Councilman proposes downtown parking restrictions

When trucks and other long vehicles park in downtown Seymour parking spaces — particularly diagonal ones — they impede traffic, causing motorists to go left of center to get around them.

After several people addressed the issue with him, Seymour City Councilman Drew Storey proposed making an amendment to city code in regards to parking regulations.

Due to concerns with traffic safety, he suggested an update to the ordinance to limit oversized vehicle parking on certain city streets.

Where painted lines are used to designate parking spaces, whether for parallel or angled parking, all vehicles shall be parked wholly within a single parking space and shall not be parked in more than one parking space, according to the amendment to the ordinance.

Also, no vehicle parked in a painted angled parking space shall protrude past the designated painted space. If a vehicle is unable to fit completely within a painted angled space, it shall be parked within a city parking lot or a painted parallel parking space that can accommodate the entire vehicle without it occupying more than one parking space.

The fine for an ordinance violation would be $10.

During Monday night’s meeting at city hall, the council narrowly voted 4-3 for the first reading. Councilmen Chad Hubbard and Seth Davidson and President Dave Earley all cast dissenting votes.

The second reading will be done during the next council meeting, set for 7 p.m. Aug. 28.

At Monday’s meeting, Storey showed councilmen a picture of a truck that would be in violation of the ordinance if it passes.

“I’m just a little nervous about penalizing people because they are going to find out the hard way,” Councilman Bret Cunningham said. “Are we going to spend money on signage to post this on every block, as well, because this is not something that’s common in other communities, I believe. This is the first that I’ve heard. I see what we’re trying to accomplish. I still look at the community we live in, and those type of trucks are so common.”

Areas of downtown where motorists have to go left of center when vehicles extend beyond parking spaces include the 100 block of East Second Street and 200 block of South Chestnut Street.

“I do drive that at least once a day every single day, and many people have trouble driving anyway, so I see people drive left of center when there’s nobody sticking out because they don’t have that depth perception necessarily,” Cunningham said. “That’s always going to be a constant. It’s traffic flow control. It could help slow things down sometimes. … This is a tough one for me.”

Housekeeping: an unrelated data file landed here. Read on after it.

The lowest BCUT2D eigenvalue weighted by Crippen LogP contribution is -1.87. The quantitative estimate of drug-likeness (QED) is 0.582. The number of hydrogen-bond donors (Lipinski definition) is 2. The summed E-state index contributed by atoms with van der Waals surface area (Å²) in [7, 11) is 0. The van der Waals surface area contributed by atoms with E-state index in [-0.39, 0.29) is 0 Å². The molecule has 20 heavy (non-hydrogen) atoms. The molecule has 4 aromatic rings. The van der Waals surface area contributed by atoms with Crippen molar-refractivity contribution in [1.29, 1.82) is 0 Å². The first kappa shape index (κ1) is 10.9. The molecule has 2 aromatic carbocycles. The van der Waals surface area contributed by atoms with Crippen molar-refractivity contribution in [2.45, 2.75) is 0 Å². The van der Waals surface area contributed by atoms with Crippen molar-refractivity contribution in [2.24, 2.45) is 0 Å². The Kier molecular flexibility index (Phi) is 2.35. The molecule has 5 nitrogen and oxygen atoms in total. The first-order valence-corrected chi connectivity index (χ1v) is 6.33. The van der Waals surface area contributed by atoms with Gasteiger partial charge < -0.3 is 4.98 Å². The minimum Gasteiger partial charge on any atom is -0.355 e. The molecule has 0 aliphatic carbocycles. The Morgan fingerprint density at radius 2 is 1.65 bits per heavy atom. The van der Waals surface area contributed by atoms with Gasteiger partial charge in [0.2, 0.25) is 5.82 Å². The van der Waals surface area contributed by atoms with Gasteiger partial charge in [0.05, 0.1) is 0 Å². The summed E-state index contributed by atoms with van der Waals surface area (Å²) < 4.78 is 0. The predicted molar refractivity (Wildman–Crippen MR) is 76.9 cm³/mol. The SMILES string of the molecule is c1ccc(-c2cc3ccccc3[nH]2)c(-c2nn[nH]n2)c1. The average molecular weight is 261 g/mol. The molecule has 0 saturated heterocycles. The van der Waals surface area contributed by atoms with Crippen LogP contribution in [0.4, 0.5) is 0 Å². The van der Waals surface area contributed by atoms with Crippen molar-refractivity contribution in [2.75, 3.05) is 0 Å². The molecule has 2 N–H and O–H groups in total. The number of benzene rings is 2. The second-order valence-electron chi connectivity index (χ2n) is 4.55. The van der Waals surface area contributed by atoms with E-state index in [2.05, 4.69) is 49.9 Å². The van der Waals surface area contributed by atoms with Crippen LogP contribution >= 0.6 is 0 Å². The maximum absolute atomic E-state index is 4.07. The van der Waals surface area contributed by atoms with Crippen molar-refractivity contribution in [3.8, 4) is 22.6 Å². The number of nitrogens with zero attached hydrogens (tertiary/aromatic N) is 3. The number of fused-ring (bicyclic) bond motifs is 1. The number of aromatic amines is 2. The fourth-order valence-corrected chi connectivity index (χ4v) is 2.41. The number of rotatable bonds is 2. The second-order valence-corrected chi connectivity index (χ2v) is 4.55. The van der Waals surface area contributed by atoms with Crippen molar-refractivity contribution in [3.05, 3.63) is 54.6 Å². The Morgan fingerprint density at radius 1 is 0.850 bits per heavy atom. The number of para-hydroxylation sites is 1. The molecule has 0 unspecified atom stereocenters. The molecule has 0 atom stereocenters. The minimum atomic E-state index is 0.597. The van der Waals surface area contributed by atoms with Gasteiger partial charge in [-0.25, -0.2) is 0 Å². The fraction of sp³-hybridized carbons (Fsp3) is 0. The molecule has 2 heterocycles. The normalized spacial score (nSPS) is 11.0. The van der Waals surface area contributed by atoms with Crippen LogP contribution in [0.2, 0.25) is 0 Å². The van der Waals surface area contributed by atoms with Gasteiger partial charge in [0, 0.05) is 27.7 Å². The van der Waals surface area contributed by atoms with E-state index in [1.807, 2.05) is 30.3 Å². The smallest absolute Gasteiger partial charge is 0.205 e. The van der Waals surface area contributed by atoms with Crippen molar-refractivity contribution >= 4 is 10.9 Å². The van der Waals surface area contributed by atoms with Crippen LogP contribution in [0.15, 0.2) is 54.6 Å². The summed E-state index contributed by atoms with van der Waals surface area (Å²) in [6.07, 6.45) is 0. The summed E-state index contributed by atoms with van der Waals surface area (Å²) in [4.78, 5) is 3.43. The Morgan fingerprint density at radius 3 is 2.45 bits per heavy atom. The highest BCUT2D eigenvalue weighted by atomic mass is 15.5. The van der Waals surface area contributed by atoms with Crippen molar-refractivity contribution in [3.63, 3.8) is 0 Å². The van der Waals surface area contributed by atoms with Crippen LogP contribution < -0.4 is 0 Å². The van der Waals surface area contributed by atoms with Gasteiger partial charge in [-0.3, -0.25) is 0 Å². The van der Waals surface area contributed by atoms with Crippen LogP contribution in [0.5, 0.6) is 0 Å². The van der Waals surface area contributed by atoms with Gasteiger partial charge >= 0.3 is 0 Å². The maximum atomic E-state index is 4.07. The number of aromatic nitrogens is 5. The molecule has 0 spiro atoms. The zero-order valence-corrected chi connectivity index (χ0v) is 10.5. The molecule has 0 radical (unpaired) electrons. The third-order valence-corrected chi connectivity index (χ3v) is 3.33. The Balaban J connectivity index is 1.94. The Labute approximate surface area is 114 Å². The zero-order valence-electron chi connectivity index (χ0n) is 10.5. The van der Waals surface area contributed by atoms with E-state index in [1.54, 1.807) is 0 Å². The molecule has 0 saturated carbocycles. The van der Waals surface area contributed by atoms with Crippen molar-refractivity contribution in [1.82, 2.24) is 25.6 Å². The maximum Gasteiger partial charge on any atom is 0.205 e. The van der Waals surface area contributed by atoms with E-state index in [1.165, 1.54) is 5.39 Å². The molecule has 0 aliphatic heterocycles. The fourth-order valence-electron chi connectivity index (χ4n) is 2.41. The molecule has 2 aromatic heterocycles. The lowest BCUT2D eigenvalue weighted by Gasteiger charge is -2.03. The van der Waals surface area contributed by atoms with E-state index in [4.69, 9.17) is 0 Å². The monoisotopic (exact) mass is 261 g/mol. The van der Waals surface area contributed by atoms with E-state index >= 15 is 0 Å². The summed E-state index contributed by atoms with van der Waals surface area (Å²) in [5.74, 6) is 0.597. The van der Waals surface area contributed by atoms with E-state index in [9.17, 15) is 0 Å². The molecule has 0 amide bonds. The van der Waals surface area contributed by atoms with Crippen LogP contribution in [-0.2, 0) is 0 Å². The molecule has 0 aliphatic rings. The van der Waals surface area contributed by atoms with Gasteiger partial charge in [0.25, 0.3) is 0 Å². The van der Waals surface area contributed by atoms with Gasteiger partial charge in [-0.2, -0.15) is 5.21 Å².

Councilman Jerry Hackney asked about other options, and Clerk-Treasurer Darrin Boas said making one side of the street angled parking and one side parallel as it is in the 100 block of North Chestnut Street is an option.

Storey said that was mentioned in the Seymour Main Street streetscape master plan the council recently adopted. Cunningham said the parking issue has been brought up during Main Street meetings multiple times, too.

“There are a lot of improvements that are anticipated in the downtown, so I think walkability will in fact be influenced and enhanced over the years, but I can tell you right now, we do in fact have a left of center problem,” Storey said. “As traffic has in fact increased downtown, we have more cars going down there. My plan I’m getting to here is keeping folks not going from left of center is good for pedestrians, it’s good for the people that are driving.”

Hackney said in the downtown, most people are going to park as close as possible so they can get to their destination.

“Is this going to hurt our downtown businesses more than it’s going to help? That’s my fear,” Seymour Mayor Matt Nicholson said in regards to the ordinance amendment.

Seymour resident Tyler Henkle said while recently driving in the 100 block of South Chestnut Street, a delivery truck was parked in the street to make a delivery to a store, and he had to go into the other lane to get around it. Another vehicle traveling south had to stop so he could go around the delivery truck.

Nicholson said many downtown businesses have accessible alleys that the delivery vehicles should use, and Seymour Police Department Chief Greg O’Brien said impeding the flow of traffic already is a ticketable offense with a $150 fine and an immediate tow.

Another city resident, Les Linz, asked about offering a shuttle similar to what the hospital has that would pick people up from downtown parking lots and take them to their destinations. Oversized vehicles could park in the city parking lots, alleviating traffic flow because they wouldn’t be parked downtown, he said.

After nearly 20 minutes of discussion, Storey made a motion to pass the ordinance amendment on first reading, and Hackney seconded. Those two, Cunningham and Councilman Matt Wheeler cast the yay votes.